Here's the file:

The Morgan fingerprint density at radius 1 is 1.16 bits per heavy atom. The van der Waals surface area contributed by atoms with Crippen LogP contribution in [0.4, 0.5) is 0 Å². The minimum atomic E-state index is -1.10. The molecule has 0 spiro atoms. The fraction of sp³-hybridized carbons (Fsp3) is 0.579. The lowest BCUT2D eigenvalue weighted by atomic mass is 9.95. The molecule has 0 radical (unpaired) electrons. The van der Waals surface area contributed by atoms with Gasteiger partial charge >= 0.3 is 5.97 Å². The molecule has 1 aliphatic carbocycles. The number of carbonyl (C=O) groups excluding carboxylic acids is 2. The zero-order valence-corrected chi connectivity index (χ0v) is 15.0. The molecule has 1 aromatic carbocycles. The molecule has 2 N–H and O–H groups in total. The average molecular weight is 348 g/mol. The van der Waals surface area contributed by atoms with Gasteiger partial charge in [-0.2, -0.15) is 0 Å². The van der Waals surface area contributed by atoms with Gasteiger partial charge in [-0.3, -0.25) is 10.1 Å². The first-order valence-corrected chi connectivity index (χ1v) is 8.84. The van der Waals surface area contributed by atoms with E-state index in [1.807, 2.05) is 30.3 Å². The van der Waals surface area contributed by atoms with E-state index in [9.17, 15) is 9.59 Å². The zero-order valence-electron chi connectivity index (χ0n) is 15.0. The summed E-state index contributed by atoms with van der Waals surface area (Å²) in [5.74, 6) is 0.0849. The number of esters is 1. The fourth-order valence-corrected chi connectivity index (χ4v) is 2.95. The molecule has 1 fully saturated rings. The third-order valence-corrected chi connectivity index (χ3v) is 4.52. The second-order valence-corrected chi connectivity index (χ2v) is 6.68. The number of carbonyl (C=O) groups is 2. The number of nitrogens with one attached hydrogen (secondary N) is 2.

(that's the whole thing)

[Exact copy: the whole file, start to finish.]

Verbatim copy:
The Morgan fingerprint density at radius 1 is 1.16 bits per heavy atom. The van der Waals surface area contributed by atoms with Crippen LogP contribution in [0.4, 0.5) is 0 Å². The minimum atomic E-state index is -1.10. The molecule has 0 spiro atoms. The fraction of sp³-hybridized carbons (Fsp3) is 0.579. The lowest BCUT2D eigenvalue weighted by atomic mass is 9.95. The molecule has 0 radical (unpaired) electrons. The van der Waals surface area contributed by atoms with Gasteiger partial charge >= 0.3 is 5.97 Å². The molecule has 1 aliphatic carbocycles. The number of carbonyl (C=O) groups excluding carboxylic acids is 2. The zero-order valence-corrected chi connectivity index (χ0v) is 15.0. The molecule has 1 aromatic carbocycles. The molecule has 2 N–H and O–H groups in total. The average molecular weight is 348 g/mol. The van der Waals surface area contributed by atoms with Gasteiger partial charge in [-0.2, -0.15) is 0 Å². The van der Waals surface area contributed by atoms with Gasteiger partial charge in [-0.3, -0.25) is 10.1 Å². The first-order valence-corrected chi connectivity index (χ1v) is 8.84. The van der Waals surface area contributed by atoms with E-state index in [1.807, 2.05) is 30.3 Å². The van der Waals surface area contributed by atoms with E-state index in [9.17, 15) is 9.59 Å². The zero-order valence-electron chi connectivity index (χ0n) is 15.0. The summed E-state index contributed by atoms with van der Waals surface area (Å²) in [5.74, 6) is 0.0849. The number of esters is 1. The fourth-order valence-corrected chi connectivity index (χ4v) is 2.95. The molecule has 1 fully saturated rings. The third-order valence-corrected chi connectivity index (χ3v) is 4.52. The second-order valence-corrected chi connectivity index (χ2v) is 6.68. The number of carbonyl (C=O) groups is 2. The number of nitrogens with one attached hydrogen (secondary N) is 2.